The government has revealed details of a proposed scheme to help fund NBN’s so-called “non-commercial” services: The fixed wireless and satellite services that are used to deliver broadband services outside the National Broadband Network’s fixed-line footprint.
The government has opened a public consultation on legislation that will implement the Regional Broadband Scheme (RBS).
Delivering NBN’s satellite and fixed wireless services is expected to have a net cost of $9.8 billion over three decades, according to the government.
The RBS will involve a levy on so-called “superfast” (or “NBN-comparable”) fixed-line broadband services, beginning with a base charge $7.09 per service per month (a superfast service is defined as one capable of delivering a typical download speed of 25Mbps+).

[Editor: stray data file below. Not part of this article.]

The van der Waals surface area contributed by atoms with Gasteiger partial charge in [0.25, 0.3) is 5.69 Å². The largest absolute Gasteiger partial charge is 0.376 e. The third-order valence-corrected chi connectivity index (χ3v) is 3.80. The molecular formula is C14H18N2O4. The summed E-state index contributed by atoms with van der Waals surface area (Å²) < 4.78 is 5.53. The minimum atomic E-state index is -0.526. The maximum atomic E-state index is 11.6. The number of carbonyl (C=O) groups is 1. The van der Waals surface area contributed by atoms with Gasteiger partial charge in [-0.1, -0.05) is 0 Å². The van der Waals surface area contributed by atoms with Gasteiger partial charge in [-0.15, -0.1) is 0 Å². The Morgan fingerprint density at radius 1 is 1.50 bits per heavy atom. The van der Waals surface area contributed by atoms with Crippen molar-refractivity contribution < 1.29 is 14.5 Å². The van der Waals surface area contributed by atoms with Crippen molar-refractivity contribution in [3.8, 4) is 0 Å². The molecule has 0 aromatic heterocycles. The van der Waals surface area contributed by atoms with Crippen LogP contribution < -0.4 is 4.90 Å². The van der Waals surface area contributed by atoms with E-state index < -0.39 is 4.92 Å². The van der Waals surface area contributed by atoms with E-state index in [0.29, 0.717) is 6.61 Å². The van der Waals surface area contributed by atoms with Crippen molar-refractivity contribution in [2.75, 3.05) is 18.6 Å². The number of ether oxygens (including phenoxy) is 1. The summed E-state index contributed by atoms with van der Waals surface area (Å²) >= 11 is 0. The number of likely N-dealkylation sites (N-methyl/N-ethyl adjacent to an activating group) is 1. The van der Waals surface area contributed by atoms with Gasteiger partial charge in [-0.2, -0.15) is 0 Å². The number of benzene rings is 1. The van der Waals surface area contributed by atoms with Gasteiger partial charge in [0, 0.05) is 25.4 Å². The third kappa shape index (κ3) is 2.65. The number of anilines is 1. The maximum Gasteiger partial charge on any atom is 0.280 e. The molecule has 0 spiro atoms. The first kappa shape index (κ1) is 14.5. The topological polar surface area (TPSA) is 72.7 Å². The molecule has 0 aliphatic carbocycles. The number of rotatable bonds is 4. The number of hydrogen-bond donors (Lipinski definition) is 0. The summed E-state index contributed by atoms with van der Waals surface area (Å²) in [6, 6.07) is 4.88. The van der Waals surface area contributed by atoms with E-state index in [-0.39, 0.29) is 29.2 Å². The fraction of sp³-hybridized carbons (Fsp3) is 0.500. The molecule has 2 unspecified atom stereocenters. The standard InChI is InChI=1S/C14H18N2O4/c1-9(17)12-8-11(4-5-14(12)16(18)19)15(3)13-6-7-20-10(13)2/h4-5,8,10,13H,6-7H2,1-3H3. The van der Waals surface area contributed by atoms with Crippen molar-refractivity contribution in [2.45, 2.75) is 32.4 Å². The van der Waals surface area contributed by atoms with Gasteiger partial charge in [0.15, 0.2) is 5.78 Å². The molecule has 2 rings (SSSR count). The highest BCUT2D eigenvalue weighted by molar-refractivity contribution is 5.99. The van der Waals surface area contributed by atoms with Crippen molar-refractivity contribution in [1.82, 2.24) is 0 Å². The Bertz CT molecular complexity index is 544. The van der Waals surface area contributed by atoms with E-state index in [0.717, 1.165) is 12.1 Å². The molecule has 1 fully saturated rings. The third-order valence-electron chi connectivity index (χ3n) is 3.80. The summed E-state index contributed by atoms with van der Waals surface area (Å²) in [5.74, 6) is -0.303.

The charge will be indexed to the Consumer Price Index. On top of the base charge there will be an administrative fee, which will begin at $0.01266 per line per month.
The levy won’t apply to exchange-based DSL services, satellite broadband, fixed wireless or mobile broadband services.
The proposed legislation includes exemptions for organisations that have fewer than 2000 potentially chargeable services in a particular month. There is also an exemption for Telstra and Optus lines that are transitioning to the NBN.
The government estimates that the scheme will raise about $40 million from non-NBN networks in its first year of operation. NBN itself is expected to contribute 90 per cent of the funds under the scheme.
The government has also moved to introduce a Statutory Infrastructure Provider regime to guarantee access to high-speed broadband and changes to the competition framework governing superfast broadband networks.
The draft legislation is available online.